Yaounde, Cameroon Report of what it's like to live there - 02/09/23

Personal Experiences from Yaounde, Cameroon

Yaounde, Cameroon 02/09/23


1. Was this post your first expatriate experience? If not, what other cities have you lived in as an expat?

China, Brazil, and UK.

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2. What is your home city/country? How long is the trip to post from there, with what connections? How easy/difficult is it to travel to this city/country?

The home of residence is the UK. The post is approximately 7 hours away from London. It is easy to get to once you get to Europe.

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3. What years did you live here?


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4. How long have you lived here?

5 years.

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5. What brought you to this city (e.g. diplomatic mission, business, NGO, teaching, retirement, etc.)?


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Housing, Groceries & Food:

1. What is your housing like? What are typical housing sizes, locations, and commute times for expatriates?

A very good apartment in the heart of the expat community. The apartment has a generator that kicks in when the electricity goes. Teaching housing has basic cable and wifi.

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2. How would you describe the availability and cost of groceries and household supplies relative to your home country?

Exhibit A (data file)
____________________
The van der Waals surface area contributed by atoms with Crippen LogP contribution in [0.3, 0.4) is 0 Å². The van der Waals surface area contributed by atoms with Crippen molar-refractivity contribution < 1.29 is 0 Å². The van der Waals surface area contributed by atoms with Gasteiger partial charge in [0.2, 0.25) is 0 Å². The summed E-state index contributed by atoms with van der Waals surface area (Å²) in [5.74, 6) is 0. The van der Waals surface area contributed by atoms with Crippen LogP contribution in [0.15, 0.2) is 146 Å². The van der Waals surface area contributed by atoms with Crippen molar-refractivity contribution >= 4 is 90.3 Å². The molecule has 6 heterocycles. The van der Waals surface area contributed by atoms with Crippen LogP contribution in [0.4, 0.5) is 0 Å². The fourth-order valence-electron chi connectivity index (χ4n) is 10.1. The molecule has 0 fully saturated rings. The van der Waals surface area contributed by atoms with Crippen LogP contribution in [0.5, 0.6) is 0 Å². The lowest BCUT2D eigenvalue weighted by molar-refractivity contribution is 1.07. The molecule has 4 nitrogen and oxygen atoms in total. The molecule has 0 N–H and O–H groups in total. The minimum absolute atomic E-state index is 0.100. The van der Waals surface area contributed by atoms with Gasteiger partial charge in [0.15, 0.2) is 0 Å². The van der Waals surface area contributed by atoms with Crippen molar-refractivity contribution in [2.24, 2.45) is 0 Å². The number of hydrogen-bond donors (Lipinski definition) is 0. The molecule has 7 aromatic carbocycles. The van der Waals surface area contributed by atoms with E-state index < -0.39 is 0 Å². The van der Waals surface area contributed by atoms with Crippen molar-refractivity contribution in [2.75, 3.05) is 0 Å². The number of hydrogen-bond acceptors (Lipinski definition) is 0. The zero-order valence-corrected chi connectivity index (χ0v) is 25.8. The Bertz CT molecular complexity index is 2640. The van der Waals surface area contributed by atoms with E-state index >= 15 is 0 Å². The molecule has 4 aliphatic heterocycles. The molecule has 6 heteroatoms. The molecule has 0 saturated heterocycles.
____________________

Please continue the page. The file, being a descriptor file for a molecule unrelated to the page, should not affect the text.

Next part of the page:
Groceries can seem expensive as many products are imported from France. Carrefour is the main supermarket and is well stocked with goods. Vegetables and fruit can easily be bought at the market and are inexpensive compared to the prices in the mall. The butcher is excellent (Central Gel) and stocks a range of meat, cheese and wines.

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3. What household or grocery items do you wish you had shipped to post?

Interestingly, you can buy many products that you can get in the UK. Baked beans are sold here. I do bring my own brand of tea, as that cannot be purchased here. Nevertheless, shopping in Yaounde is relatively easy.

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4. What typical restaurants, food delivery services, and/or takeout options are popular among expatriates?

There are many restaurants to choose from and a range of prices. The cheaper street type food is very cheap, there are mid-range restaurants that serve pizza and many international dishes, and then there are high-range restaurants like 'The Famous' that are places to go for a treat. The mall has many different restaurants and a coffee shop.

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5. Are there any unusual problems with insects or other infestations in housing?

After dusk you need to cover yourself in bug cream as the mosquitos are out in force, during the day, there are no issues. The apartments have screens on the windows and doors, and it is wise to sleep with a mosquito net.

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Daily Life:

1. How do you send and receive your letters and package mail? Are local postal facilities adequate?

I would not use the local postal service if there even is one. I have used DHL to receive and send parcels home.